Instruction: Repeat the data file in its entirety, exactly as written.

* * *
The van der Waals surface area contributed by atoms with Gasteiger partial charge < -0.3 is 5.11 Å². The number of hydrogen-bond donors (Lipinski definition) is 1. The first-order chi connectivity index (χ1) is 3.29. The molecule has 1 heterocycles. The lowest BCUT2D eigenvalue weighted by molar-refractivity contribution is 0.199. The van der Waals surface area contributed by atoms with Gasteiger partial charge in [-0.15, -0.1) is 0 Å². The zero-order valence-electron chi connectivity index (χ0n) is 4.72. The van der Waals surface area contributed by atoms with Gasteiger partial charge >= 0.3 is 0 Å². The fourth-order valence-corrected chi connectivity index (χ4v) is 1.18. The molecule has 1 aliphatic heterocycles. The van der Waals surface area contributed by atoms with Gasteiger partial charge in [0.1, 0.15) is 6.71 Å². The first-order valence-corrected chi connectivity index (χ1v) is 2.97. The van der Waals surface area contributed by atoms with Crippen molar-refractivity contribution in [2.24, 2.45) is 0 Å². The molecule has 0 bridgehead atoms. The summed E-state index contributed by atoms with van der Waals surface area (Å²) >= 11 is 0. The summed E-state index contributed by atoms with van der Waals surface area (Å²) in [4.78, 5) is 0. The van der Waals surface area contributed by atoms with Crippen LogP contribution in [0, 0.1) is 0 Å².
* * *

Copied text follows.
The van der Waals surface area contributed by atoms with Gasteiger partial charge < -0.3 is 5.11 Å². The number of hydrogen-bond donors (Lipinski definition) is 1. The first-order chi connectivity index (χ1) is 3.29. The molecule has 1 heterocycles. The lowest BCUT2D eigenvalue weighted by molar-refractivity contribution is 0.199. The van der Waals surface area contributed by atoms with Gasteiger partial charge in [-0.15, -0.1) is 0 Å². The zero-order valence-electron chi connectivity index (χ0n) is 4.72. The van der Waals surface area contributed by atoms with Gasteiger partial charge >= 0.3 is 0 Å². The fourth-order valence-corrected chi connectivity index (χ4v) is 1.18. The molecule has 1 aliphatic heterocycles. The van der Waals surface area contributed by atoms with Gasteiger partial charge in [0.1, 0.15) is 6.71 Å². The first-order valence-corrected chi connectivity index (χ1v) is 2.97. The van der Waals surface area contributed by atoms with Crippen molar-refractivity contribution in [2.24, 2.45) is 0 Å². The molecule has 0 bridgehead atoms. The summed E-state index contributed by atoms with van der Waals surface area (Å²) >= 11 is 0. The summed E-state index contributed by atoms with van der Waals surface area (Å²) in [4.78, 5) is 0. The van der Waals surface area contributed by atoms with Crippen LogP contribution in [0, 0.1) is 0 Å².